Campus Life, News

International students reflect on studying in US in turbulent times

During International Week, also known as I-Week, many University of Miami international students gather to share and celebrate traditions of their native countries in a new country.

“Since I was a little kid it’s been decided that I would go study in the United States,” said Celine Mamedova, a freshman from Belgium.

Freshman Dunya Bulut said she came to the United States because it had more to offer her than her native country of Turkey, particularly in advertising, the major she wanted to pursue.

“I’m happy that I’m here because I’m doing something good, I’m educating myself and this could benefit my country if I go back to Turkey,” Bulut said.

Many international students see the benefits of living in the United States and want to continue to live in the country after graduation, but others see an American education as a resource to then take back to benefit their home countries.

“For now, I love living in America,” said Mohammad Yadekar, a freshman from Kuwait. “I want to have fun, but as I grow up I would appreciate living in Kuwait. If you want to settle down, I think Kuwait is actually much better because it’s so economically stable, it’s so friendly and you have a lot of benefits as a Kuwaiti citizen to live in Kuwait.”

Ilias Benchekroun said that while coming to the United States has been great, there were some things that didn’t live up to his expectations. He said he was disappointed that people in his home country of Morocco believed coming to America would provide opportunities that couldn’t be found in his homeland.

“It’s not the case,” Benchekroun said. “I’ve actually started to think about going back to Morocco after getting my degree because I think I’ll have better opportunities there.”

Home, he said, will always have an unmistakable appeal. Yadekar agreed, and said he missed his home culture, food, traditions and the whole atmosphere, partly because it brings back happy childhood memories.

Ali Bin Hayaza, a business technology student from Yemen, said it was important to find a balance between assimilating to a new culture and preserving native traditions.

“Everybody likes their country,” Bin Hayaza said. “Comparing to America, my home country is completely different, the way people think is different, so I became more ‘Americanized.’ I changed the way I dress, the way I talk and behave.”

Though Bin Hayaza has adapted to the culture, living in America has made him feel conflicted over the past few months, with new immigration policies and restrictions under the Trump administration. Bin Hayaza is a citizen of Yemen, one of the six countries temporarily banned from travel to the United States. As of now, Bin Hayaza is not able to travel back to his homeland but said he stays positive even when news outlets depict Yemen in a way that he is not used to seeing.

“I don’t treat my country differently, not at all,” Bin Hayaza said.

April 5, 2017

Reporters

Elina Katrin


2 COMMENTS ON THIS POST To “International students reflect on studying in US in turbulent times”

  1. Alexandra Chavez says:

    I as an international student from Venezuela find myself in a similar position to Bin Hayaza’s because since President Trump won the elections, I have felt the fear that I will be kicked out of the country whenever I expect it the least. Moreover, I agree with many of the students interviewed in the story; I came here to find a better opportunity for my education and my future because sadly, my country is not in its best moment and unfortunately I could not stay there, but I am here to learn and make experiences so I can go back and fight for my country’s freedom of speech as a Media Management graduate.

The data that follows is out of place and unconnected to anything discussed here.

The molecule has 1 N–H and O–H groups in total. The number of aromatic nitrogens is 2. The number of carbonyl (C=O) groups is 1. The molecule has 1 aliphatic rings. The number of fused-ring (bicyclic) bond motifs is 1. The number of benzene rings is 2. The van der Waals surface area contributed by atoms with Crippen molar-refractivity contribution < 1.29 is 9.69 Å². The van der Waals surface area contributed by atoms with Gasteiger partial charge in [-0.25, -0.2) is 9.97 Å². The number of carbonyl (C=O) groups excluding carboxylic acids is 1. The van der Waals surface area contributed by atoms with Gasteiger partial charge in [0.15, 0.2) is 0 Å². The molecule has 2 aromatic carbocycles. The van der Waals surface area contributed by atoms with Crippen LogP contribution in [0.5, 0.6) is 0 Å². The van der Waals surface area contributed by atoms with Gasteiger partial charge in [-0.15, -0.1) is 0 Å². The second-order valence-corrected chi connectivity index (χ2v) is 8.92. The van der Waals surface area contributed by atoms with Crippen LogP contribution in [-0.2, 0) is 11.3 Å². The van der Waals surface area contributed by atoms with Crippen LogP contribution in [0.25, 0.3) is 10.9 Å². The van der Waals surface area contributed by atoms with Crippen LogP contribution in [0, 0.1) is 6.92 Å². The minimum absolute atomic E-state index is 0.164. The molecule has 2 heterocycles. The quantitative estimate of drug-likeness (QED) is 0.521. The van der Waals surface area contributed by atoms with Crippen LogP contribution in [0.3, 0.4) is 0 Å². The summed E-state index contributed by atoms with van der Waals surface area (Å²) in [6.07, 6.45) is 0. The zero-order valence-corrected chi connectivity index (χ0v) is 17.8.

2. lance johnson says:

    Sadly, Trump’s contentious issue is yet one more thing that makes being an international student difficult, on top of our already complex culture and language. Assimilation assistance must come from numerous sources to aid these young people embarking on their life’s journey. Most struggle in their efforts and need guidance from schools’ international departments, immigration protection, host families, concerned neighbors and fellow students, and even informative books to extend a cultural helping hand so we all have a win-win situation.
    An award-winning worldwide book/ebook that reaches out to help anyone coming to the US is “What Foreigners Need To Know About America From A To Z: How to Understand Crazy American Culture, People, Government, Business, Language and More.” It is used in foreign Fulbright student programs and endorsed worldwide by ambassadors, educators, and editors. It also identifies “foreigners” who became successful in the US and how they’ve contributed to our society, including students.
    A chapter on education explains how to be accepted to an American university and cope with a confusing new culture, friendship process and daunting classroom differences. Some stay after graduation. It has chapters that explain how US businesses operate and how to get a job (which differs from most countries), a must for those who want to work with/for an American firm here or overseas.
    It also has chapters that identify the most common English grammar and speech problems foreigners have and tips for easily overcoming them, the number one stumbling block they say they have to succeeding here.
    Good luck to all at UM or wherever you study or wherever you come from, because that is the TRUE spirit of the American PEOPLE, not a few in government who have the loudest voice!

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